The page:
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by Peter McMillan

It started sometime in my late forties. Things just set me off. Things that didn't bother me before now do. They're threatening, because they seem directed at me. It's as if I'm being singled out to be insulted everywhere I turn.

When I'm driving, it's other drivers. They cut me off or refuse to let me in.. Their car horns scream at me, and the drivers make faces and gesture obscenely with their mouths wide open. When I'm a pedestrian, it's other pedestrians bumping into me, shoving me, shouting at me, tromping on my feet, or stepping on my heels. When I'm a client, the talking machines misdirect me and I wander into and out of dead ends until I finally fall through the administrative trap door. When I'm a customer, it's out of stock, not under warranty, or not available as advertised. When I'm a citizen, my email, telephone, and banking activities are under surveillance. When I'm at home, things just fall around me—a glass falls, bounces off the counter and crashes to the floor and among the glass shards is the medicine that I thought I had taken this morning.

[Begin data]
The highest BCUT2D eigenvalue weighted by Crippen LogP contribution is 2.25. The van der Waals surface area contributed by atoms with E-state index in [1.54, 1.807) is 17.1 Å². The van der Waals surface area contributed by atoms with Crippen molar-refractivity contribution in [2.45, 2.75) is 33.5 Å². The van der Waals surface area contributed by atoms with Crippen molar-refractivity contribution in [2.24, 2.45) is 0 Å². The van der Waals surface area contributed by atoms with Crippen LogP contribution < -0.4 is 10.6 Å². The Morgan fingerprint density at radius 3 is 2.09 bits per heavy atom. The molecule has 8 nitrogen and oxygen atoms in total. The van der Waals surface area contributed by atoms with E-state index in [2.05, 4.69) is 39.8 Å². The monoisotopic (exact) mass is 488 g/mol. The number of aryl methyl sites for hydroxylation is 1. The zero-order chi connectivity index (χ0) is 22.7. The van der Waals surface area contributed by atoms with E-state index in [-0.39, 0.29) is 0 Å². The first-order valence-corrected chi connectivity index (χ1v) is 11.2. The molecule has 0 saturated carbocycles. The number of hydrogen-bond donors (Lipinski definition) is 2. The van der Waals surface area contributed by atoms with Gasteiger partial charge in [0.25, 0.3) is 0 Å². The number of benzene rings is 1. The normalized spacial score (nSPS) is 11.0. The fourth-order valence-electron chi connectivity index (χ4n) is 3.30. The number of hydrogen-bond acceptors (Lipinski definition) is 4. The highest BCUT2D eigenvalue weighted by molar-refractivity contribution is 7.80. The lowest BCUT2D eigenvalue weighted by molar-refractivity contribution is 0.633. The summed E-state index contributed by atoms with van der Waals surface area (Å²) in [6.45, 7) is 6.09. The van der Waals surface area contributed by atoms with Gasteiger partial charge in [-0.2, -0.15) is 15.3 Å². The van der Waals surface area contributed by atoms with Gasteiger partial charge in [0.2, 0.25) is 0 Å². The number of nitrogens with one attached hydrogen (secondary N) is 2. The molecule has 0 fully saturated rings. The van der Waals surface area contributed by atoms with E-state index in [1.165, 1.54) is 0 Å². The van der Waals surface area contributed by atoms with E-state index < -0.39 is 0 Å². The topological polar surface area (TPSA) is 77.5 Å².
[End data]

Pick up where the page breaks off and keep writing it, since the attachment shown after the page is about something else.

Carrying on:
This is all new for me—a change. I've changed, and while I sometimes wonder if the world—other people—is at fault, I feel like I can see myself becoming different. Occasionally now, I catch a glimpse of myself as if I were standing there beside myself, and I wonder how I became this stranger. It's common, so I've heard, that children fear growing up, fearing that they will become someone that they would find unpleasant, like a grown-up they know. I remember looking in the bathroom mirror when I was six-, seven-, or eight-years-old and imagining whether I would like the person I was going to become in 20 years. Looking back, I'm sure I would have frightened myself.

My reactions are becoming wildly disproportionate to what triggered them. I do see that. I yell at the dog next door and scream at the neighbourhood kids and shout at the old man on the bicycle and swear at the call centre representative and break dishes and throw books and newspapers and slam the phone down and rip the mail to pieces. A very small part of my mind is conscious of what I'm doing, but it's not enough—

Ok, Mr. Slightham. That’s our time for today. We’ll pick up here next week. Have a great day!